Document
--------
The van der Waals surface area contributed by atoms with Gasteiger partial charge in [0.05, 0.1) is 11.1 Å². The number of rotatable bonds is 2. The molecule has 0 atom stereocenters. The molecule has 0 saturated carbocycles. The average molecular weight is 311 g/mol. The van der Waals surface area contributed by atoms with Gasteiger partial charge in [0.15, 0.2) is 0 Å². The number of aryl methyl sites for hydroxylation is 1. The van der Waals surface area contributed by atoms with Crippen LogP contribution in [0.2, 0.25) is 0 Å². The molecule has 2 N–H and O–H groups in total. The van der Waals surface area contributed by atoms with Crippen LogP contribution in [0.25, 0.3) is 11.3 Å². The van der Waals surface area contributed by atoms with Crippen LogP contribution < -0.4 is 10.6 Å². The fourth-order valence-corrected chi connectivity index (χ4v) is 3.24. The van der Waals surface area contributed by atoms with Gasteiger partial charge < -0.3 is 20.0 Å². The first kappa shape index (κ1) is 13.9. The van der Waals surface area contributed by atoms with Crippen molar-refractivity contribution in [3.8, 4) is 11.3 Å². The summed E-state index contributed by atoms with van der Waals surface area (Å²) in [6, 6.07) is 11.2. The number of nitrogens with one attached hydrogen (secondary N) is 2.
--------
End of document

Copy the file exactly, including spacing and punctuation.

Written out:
The van der Waals surface area contributed by atoms with Gasteiger partial charge in [0.05, 0.1) is 11.1 Å². The number of rotatable bonds is 2. The molecule has 0 atom stereocenters. The molecule has 0 saturated carbocycles. The average molecular weight is 311 g/mol. The van der Waals surface area contributed by atoms with Gasteiger partial charge in [0.15, 0.2) is 0 Å². The number of aryl methyl sites for hydroxylation is 1. The van der Waals surface area contributed by atoms with Crippen LogP contribution in [0.2, 0.25) is 0 Å². The molecule has 2 N–H and O–H groups in total. The van der Waals surface area contributed by atoms with Crippen LogP contribution in [0.25, 0.3) is 11.3 Å². The van der Waals surface area contributed by atoms with Crippen LogP contribution < -0.4 is 10.6 Å². The fourth-order valence-corrected chi connectivity index (χ4v) is 3.24. The van der Waals surface area contributed by atoms with Gasteiger partial charge < -0.3 is 20.0 Å². The first kappa shape index (κ1) is 13.9. The van der Waals surface area contributed by atoms with Crippen molar-refractivity contribution in [3.8, 4) is 11.3 Å². The summed E-state index contributed by atoms with van der Waals surface area (Å²) in [6, 6.07) is 11.2. The number of nitrogens with one attached hydrogen (secondary N) is 2.